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Music still 'challenging' industry for women, PRS Foundation report finds

The music industry continues to pose ‘a challenging environment’ for women, a new PRS Foundation report has revealed.

Jim Ottewill
  • By Jim Ottewill
  • 1 Mar 2017
  • min read
The music industry continues to pose ‘a challenging environment’ for women, a new PRS Foundation report has revealed.

Ahead of International Women’s Day on 8 March, the Foundation has announced the findings of a five year evaluation report into its Women Make Music fund.

The report, launched in Parliament today (1 March), interviewed the 157 recipients of the initiative, which awards grants and aims to raise awareness of the gender gap among songwriters and composers.

According to the findings, 78 percent said that they had experienced sexism while working in the music industry, stating that there was a lack of recognition of what woman contribute and achieve within the music industry.

In more positive news, the report found that 79 percent of Women Make Music grantees said the fund significantly helped their confidence by enabling them to grow their professional profile.

The fund played a major role in helping develop careers with 82 percent of grantees securing more bookings following their backing. A further 85 percent said it would have been impossible for their projects to happen without the funding.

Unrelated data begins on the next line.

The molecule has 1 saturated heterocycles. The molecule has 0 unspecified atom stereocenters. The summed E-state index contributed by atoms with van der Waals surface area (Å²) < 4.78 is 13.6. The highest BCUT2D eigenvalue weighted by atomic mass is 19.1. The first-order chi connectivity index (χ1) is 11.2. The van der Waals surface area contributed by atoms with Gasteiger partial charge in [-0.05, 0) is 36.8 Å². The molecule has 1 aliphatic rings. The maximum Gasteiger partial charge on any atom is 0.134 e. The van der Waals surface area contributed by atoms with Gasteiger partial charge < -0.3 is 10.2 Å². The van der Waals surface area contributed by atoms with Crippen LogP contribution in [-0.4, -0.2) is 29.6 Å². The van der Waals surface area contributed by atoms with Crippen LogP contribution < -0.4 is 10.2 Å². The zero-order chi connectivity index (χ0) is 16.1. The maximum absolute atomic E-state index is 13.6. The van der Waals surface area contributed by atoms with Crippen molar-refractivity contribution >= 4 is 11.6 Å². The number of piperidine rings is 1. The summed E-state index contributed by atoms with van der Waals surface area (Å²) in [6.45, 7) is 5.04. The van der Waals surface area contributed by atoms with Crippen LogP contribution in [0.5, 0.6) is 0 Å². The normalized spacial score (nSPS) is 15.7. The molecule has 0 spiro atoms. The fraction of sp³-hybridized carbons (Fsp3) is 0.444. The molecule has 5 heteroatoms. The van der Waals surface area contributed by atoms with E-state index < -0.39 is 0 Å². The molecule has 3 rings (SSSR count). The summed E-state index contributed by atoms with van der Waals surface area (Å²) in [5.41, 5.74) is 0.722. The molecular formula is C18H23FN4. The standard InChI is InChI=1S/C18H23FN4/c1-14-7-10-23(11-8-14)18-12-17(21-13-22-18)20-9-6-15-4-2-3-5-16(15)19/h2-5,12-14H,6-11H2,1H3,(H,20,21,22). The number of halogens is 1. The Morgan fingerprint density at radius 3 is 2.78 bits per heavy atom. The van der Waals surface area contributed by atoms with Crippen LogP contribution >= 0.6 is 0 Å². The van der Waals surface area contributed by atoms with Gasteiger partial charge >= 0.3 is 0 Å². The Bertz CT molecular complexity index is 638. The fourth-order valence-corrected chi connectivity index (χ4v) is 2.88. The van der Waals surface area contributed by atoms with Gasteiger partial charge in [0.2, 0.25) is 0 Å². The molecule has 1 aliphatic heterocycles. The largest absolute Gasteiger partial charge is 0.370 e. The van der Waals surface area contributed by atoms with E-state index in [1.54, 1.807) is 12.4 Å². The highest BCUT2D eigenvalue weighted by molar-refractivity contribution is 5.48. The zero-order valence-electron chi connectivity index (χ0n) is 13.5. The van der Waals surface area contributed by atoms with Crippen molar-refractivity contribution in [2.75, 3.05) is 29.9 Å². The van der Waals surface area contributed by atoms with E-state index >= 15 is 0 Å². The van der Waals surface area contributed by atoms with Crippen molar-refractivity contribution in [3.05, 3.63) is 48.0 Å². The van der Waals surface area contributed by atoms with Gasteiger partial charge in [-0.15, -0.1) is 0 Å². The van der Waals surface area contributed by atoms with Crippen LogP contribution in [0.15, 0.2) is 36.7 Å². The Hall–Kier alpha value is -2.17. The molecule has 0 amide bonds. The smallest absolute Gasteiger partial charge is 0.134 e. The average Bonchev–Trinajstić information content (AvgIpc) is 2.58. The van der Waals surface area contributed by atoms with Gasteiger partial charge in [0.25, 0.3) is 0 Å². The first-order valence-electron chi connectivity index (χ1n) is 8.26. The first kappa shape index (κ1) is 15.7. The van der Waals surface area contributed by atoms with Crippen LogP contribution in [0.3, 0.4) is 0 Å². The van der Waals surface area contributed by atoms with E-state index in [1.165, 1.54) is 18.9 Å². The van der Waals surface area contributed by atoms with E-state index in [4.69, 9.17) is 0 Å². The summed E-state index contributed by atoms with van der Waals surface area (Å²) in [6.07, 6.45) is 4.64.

Vanessa Reed, PRS Foundation chief executive, said: ‘The impact of the Women Make Music fund over the past five years demonstrates how powerful and inspiring targeted funding initiatives can be. Not only is it a hugely popular programme, but a transformational one which has introduced us to new talent and positively impacted the careers of over 150 female songwriters, composers and music creators.

‘We’re pleased that the findings of our evaluation are being discussed in Parliament today and that Matt Hancock (minister for Culture and Digital) and Caroline Dinenage (minister for Women, Equalities and Early Years) have shown their interest and support of this work. We look forward to working with government, other funders and industry partners to grow this fund so that we can reach more of the women who deserve our support and accelerate change in an industry which would benefit from increased representation of talented women.’

Mercury-nominated ESKA, genre-defying composer and producer, Anna Meredith and Women of the Future Award winner Hannah Kendall are all among recipients of artists backed by the fund.

To date, the fund has attracted 1,300 applications and awarded £522,790 in grants.

The fund is open for its next round of funding until 8 May.

Visit the Foundation website to find out more and apply from 2 March.